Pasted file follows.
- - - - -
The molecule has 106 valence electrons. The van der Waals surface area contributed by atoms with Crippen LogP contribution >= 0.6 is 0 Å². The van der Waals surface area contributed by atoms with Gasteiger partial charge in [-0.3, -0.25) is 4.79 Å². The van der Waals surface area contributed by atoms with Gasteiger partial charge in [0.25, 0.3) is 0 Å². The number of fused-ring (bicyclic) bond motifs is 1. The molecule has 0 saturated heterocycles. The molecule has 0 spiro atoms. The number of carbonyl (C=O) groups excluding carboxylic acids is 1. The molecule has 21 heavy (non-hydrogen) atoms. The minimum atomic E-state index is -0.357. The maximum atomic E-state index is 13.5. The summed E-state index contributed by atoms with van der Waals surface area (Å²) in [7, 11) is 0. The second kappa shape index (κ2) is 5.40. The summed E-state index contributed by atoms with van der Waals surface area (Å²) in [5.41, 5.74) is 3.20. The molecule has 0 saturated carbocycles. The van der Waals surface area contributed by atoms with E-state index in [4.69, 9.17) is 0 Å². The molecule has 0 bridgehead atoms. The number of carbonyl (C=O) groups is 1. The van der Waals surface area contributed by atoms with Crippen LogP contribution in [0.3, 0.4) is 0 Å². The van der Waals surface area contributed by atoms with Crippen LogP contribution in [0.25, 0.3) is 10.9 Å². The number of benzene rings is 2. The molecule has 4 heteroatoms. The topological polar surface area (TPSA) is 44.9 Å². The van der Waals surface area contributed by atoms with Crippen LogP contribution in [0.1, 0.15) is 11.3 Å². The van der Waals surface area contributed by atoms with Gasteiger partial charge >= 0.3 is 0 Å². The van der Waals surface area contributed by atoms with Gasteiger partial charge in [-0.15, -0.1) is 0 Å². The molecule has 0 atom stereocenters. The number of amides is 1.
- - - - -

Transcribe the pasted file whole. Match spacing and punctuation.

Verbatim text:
The molecule has 106 valence electrons. The van der Waals surface area contributed by atoms with Crippen LogP contribution >= 0.6 is 0 Å². The van der Waals surface area contributed by atoms with Gasteiger partial charge in [-0.3, -0.25) is 4.79 Å². The van der Waals surface area contributed by atoms with Gasteiger partial charge in [0.25, 0.3) is 0 Å². The number of fused-ring (bicyclic) bond motifs is 1. The molecule has 0 saturated heterocycles. The molecule has 0 spiro atoms. The number of carbonyl (C=O) groups excluding carboxylic acids is 1. The molecule has 21 heavy (non-hydrogen) atoms. The minimum atomic E-state index is -0.357. The maximum atomic E-state index is 13.5. The summed E-state index contributed by atoms with van der Waals surface area (Å²) in [7, 11) is 0. The second kappa shape index (κ2) is 5.40. The summed E-state index contributed by atoms with van der Waals surface area (Å²) in [5.41, 5.74) is 3.20. The molecule has 0 saturated carbocycles. The van der Waals surface area contributed by atoms with E-state index in [4.69, 9.17) is 0 Å². The molecule has 0 bridgehead atoms. The number of carbonyl (C=O) groups is 1. The van der Waals surface area contributed by atoms with Crippen LogP contribution in [0.3, 0.4) is 0 Å². The van der Waals surface area contributed by atoms with Crippen LogP contribution in [0.25, 0.3) is 10.9 Å². The number of benzene rings is 2. The molecule has 4 heteroatoms. The topological polar surface area (TPSA) is 44.9 Å². The van der Waals surface area contributed by atoms with Crippen LogP contribution in [0.1, 0.15) is 11.3 Å². The van der Waals surface area contributed by atoms with Gasteiger partial charge >= 0.3 is 0 Å². The van der Waals surface area contributed by atoms with Gasteiger partial charge in [-0.15, -0.1) is 0 Å². The molecule has 0 atom stereocenters. The number of amides is 1.